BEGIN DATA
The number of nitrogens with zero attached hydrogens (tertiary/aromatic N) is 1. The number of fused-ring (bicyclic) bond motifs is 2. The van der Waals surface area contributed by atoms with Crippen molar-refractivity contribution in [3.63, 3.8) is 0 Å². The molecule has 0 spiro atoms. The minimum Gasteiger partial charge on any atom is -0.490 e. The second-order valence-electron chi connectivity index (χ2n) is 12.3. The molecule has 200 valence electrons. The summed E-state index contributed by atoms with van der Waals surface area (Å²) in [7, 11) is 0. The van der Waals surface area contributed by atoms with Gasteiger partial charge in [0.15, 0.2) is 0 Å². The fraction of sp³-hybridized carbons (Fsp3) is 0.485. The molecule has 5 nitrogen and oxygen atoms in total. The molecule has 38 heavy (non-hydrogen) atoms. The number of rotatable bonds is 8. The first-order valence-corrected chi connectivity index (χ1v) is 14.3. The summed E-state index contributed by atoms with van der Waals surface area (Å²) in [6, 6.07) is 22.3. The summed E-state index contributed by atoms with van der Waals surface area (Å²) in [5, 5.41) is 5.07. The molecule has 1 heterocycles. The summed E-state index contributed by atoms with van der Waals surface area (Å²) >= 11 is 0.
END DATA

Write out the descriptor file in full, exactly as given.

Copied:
The number of nitrogens with zero attached hydrogens (tertiary/aromatic N) is 1. The number of fused-ring (bicyclic) bond motifs is 2. The van der Waals surface area contributed by atoms with Crippen molar-refractivity contribution in [3.63, 3.8) is 0 Å². The molecule has 0 spiro atoms. The minimum Gasteiger partial charge on any atom is -0.490 e. The second-order valence-electron chi connectivity index (χ2n) is 12.3. The molecule has 200 valence electrons. The summed E-state index contributed by atoms with van der Waals surface area (Å²) in [7, 11) is 0. The van der Waals surface area contributed by atoms with Gasteiger partial charge in [0.15, 0.2) is 0 Å². The fraction of sp³-hybridized carbons (Fsp3) is 0.485. The molecule has 5 nitrogen and oxygen atoms in total. The molecule has 38 heavy (non-hydrogen) atoms. The number of rotatable bonds is 8. The first-order valence-corrected chi connectivity index (χ1v) is 14.3. The summed E-state index contributed by atoms with van der Waals surface area (Å²) in [6, 6.07) is 22.3. The summed E-state index contributed by atoms with van der Waals surface area (Å²) in [5, 5.41) is 5.07. The molecule has 1 heterocycles. The summed E-state index contributed by atoms with van der Waals surface area (Å²) >= 11 is 0.